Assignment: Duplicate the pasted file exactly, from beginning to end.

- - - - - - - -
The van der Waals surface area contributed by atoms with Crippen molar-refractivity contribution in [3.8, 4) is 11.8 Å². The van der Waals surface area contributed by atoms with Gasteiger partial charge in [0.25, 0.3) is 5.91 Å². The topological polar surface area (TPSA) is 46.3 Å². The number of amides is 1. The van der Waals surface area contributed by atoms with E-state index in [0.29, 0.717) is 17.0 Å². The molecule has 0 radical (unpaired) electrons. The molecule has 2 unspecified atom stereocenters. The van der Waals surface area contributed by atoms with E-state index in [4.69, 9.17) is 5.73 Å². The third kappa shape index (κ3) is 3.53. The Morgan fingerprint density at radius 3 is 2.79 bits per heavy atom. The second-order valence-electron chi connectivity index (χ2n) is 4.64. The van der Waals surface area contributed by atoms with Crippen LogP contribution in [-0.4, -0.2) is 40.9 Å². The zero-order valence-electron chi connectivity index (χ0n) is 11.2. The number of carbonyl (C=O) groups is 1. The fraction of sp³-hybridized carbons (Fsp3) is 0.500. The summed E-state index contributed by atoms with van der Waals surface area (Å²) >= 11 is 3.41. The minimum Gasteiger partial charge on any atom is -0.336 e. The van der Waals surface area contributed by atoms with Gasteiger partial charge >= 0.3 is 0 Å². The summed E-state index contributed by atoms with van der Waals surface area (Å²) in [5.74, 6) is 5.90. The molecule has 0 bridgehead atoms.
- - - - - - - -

The van der Waals surface area contributed by atoms with Crippen molar-refractivity contribution in [3.8, 4) is 11.8 Å². The van der Waals surface area contributed by atoms with Gasteiger partial charge in [0.25, 0.3) is 5.91 Å². The topological polar surface area (TPSA) is 46.3 Å². The number of amides is 1. The van der Waals surface area contributed by atoms with E-state index in [0.29, 0.717) is 17.0 Å². The molecule has 0 radical (unpaired) electrons. The molecule has 2 unspecified atom stereocenters. The van der Waals surface area contributed by atoms with E-state index in [4.69, 9.17) is 5.73 Å². The third kappa shape index (κ3) is 3.53. The Morgan fingerprint density at radius 3 is 2.79 bits per heavy atom. The second-order valence-electron chi connectivity index (χ2n) is 4.64. The van der Waals surface area contributed by atoms with Crippen LogP contribution in [-0.4, -0.2) is 40.9 Å². The zero-order valence-electron chi connectivity index (χ0n) is 11.2. The number of carbonyl (C=O) groups is 1. The fraction of sp³-hybridized carbons (Fsp3) is 0.500. The summed E-state index contributed by atoms with van der Waals surface area (Å²) >= 11 is 3.41. The minimum Gasteiger partial charge on any atom is -0.336 e. The van der Waals surface area contributed by atoms with Gasteiger partial charge >= 0.3 is 0 Å². The summed E-state index contributed by atoms with van der Waals surface area (Å²) in [5.74, 6) is 5.90. The molecule has 0 bridgehead atoms.